As children get older and older, it becomes harder and harder for parents to connect with them. It seems like at one point, children think their parents know everything then almost overnight, parents know nothing at all. Check out these four ways to connect with your children and work toward building a healthy relationship with them.
- Have dinner together every night. Many families neglect the impact that having dinner together has on a family. It may seem like a strain to prepare a meal everyday and gather the entire family but you don’t have to make a full course dinner each day. The act of getting everyone together in one place at the end of the day will encourage conversation and keep your family connected. This is the perfect time to ask about their day, hear stories from school or wherever they spent the majority of their day. You may not be able to do this every day because of schedule conflicts, however making this a practice on a regular basis will ensure you stay in touch with your children and what’s happening in their lives.
- Have mommy/daddy and me time. No matter how many children you have, each will have different needs. It is so important that you find an interest that each child has and spend one-on-one time with that child cultivating their interest. By allowing the child to focus on their interest with you, it shows not only that you value their skill/ability but it will also alleviate the sense of competition that children will feel about being better or worse than their sibling. This one-on-one time will also allow you and your child to get to know each other better. Make sure you use this time to talk to your child and encourage them to ask questions about your childhood. Many times children feel like they can’t relate to their parents because they don’t realize that their parents were once children also.
- Discuss your rules and expectations. I remember growing up and hearing, “because I said so” as the standard answer to my multitude of “Why?” questions. Although you are the parent and it is because you said so, teaching your children why you say so or the reasoning behind your rules and expectations will help them to make better decisions in the future. Saying, “don’t go to Sara’s house” is a very broad statement. Saying, “You should not go to Sara’s house when her parents aren’t home because you need to be in a supervised environment in case an emergency occurs.” The brief explanation not only sets the tone for him/her going to Sara’s house but also the types of environments that you find acceptable so that they know if another friend invites them over, they know there should be supervision. Giving your children explanations does not mean that you are answering to them but you are helping them to understand the boundaries that you have set for them and why they are important.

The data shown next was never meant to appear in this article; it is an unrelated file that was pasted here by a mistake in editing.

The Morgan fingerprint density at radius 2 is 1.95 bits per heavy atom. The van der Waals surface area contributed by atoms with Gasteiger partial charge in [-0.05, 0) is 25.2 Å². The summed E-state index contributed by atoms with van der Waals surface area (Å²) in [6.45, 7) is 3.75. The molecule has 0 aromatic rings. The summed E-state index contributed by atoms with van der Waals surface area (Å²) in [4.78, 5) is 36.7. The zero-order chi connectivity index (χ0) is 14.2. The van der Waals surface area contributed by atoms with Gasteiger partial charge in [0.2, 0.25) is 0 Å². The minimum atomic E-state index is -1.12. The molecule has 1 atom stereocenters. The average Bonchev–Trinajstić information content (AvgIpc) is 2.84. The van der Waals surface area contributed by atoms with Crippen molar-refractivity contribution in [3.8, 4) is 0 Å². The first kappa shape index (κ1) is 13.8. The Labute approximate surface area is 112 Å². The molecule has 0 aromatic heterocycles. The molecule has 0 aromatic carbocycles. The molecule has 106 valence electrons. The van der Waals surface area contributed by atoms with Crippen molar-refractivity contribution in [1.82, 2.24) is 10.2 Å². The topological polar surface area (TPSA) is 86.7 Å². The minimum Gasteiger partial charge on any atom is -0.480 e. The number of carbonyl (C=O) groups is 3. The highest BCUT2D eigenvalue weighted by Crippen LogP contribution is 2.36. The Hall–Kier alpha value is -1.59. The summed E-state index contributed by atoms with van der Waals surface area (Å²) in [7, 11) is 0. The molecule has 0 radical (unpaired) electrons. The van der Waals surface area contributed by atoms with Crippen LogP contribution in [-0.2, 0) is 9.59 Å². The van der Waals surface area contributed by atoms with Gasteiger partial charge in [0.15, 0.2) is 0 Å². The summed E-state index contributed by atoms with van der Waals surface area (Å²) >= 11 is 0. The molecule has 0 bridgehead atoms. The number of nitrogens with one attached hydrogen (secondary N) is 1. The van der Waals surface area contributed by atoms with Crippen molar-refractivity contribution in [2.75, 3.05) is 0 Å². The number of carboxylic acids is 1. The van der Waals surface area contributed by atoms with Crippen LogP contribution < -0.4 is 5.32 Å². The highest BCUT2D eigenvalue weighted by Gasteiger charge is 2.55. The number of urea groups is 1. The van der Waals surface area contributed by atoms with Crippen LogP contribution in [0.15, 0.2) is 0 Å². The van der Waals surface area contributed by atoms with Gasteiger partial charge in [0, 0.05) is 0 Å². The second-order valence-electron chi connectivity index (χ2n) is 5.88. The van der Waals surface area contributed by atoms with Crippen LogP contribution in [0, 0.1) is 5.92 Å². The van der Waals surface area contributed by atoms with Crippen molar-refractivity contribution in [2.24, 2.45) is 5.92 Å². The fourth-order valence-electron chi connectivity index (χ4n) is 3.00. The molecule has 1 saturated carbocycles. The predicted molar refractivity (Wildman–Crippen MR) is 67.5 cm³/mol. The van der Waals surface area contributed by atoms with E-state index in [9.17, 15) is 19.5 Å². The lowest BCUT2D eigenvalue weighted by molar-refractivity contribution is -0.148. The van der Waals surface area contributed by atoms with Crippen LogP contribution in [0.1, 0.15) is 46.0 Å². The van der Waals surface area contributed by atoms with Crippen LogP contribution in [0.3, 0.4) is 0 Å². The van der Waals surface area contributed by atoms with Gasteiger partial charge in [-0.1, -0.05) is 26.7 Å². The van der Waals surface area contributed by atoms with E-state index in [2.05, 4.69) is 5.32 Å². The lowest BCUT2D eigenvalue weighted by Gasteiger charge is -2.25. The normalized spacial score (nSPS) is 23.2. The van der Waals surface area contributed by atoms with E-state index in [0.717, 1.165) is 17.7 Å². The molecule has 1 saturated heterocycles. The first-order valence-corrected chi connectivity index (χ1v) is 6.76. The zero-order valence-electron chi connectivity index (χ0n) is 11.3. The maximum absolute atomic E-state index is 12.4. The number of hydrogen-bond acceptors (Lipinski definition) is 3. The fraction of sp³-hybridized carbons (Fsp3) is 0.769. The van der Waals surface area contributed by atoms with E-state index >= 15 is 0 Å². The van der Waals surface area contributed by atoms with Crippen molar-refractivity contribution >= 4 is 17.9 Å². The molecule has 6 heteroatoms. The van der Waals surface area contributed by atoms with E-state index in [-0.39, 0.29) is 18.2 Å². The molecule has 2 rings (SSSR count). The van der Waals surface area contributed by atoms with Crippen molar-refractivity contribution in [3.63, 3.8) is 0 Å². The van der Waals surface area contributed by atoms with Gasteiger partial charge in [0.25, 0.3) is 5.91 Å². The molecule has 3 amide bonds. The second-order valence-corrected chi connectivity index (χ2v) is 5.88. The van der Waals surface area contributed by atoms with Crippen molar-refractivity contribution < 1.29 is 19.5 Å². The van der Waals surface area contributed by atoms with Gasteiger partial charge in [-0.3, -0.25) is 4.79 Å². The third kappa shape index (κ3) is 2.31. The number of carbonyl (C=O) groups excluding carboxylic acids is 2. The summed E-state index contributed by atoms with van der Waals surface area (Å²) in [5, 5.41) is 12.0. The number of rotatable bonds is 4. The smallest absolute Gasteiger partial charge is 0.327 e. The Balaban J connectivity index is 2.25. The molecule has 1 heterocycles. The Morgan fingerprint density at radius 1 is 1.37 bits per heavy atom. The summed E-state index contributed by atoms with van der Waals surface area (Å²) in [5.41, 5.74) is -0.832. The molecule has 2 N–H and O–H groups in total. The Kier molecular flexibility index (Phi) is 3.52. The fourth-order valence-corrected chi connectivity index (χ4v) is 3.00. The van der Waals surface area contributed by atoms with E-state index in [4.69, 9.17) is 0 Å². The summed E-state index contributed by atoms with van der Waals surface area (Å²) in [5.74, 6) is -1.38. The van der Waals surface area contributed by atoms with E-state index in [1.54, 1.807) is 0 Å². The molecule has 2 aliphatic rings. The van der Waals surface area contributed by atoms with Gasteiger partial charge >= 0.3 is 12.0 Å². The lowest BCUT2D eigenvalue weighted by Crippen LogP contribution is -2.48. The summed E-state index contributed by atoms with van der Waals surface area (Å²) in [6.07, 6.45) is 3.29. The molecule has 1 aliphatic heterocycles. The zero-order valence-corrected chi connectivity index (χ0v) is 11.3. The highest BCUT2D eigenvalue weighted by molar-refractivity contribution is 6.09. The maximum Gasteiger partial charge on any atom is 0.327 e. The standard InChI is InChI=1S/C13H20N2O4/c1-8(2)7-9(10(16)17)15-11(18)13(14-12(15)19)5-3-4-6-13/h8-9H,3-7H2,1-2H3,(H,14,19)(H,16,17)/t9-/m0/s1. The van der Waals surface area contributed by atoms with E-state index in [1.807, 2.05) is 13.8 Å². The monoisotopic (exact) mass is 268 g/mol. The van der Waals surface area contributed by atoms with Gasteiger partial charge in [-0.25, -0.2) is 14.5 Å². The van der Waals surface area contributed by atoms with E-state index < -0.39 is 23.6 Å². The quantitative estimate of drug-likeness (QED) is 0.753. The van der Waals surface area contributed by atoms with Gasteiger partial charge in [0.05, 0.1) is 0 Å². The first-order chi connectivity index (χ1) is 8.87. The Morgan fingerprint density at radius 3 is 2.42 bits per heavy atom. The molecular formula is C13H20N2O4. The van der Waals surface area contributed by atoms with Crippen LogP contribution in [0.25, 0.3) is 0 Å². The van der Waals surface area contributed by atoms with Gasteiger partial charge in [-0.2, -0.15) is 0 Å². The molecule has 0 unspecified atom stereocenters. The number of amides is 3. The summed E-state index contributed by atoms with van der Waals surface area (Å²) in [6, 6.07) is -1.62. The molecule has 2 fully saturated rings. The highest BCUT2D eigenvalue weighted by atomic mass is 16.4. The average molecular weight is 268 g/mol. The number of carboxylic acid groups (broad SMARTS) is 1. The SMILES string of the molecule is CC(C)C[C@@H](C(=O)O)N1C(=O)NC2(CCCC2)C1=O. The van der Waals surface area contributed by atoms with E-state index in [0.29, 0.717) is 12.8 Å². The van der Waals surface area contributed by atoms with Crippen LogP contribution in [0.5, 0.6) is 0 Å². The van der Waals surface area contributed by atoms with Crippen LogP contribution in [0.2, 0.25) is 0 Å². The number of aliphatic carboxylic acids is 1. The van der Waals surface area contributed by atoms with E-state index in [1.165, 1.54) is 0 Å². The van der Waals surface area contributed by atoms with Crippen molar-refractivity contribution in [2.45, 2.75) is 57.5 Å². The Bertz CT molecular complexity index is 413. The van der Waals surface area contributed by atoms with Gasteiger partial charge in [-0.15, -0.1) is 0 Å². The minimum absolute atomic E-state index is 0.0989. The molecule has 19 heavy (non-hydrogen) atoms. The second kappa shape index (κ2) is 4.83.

- Listen. So often, we have a conversation already planned in our heads or we have ideas of who we want our children to be and what their experiences should be; we forget that they have their own journey. I have a twenty year old brother and sometimes he just wants to talk. When he gets in this mood, he expects me to drop what I am doing to listen. Yes, this can be an inconvenience but I understand what it’s like to be a young adult and the need to express yourself. Children don’t always operate within our time constraints so you have to be prepared to listen when your children want to talk. It may not always be during an opportune time but they need to know that you are available to them when they need you. Saying, “wait a minute” or “come back later” will make them feel as though they are not a priority and they may seek other alternatives to release their thoughts and emotions. Whatever you might be doing at the moment can not be more important than the emotional growth of your child.
I hope these tips help you to better communicate with your child. Feel free to share your tips as well. I want this to become a community for us to learn one from the other.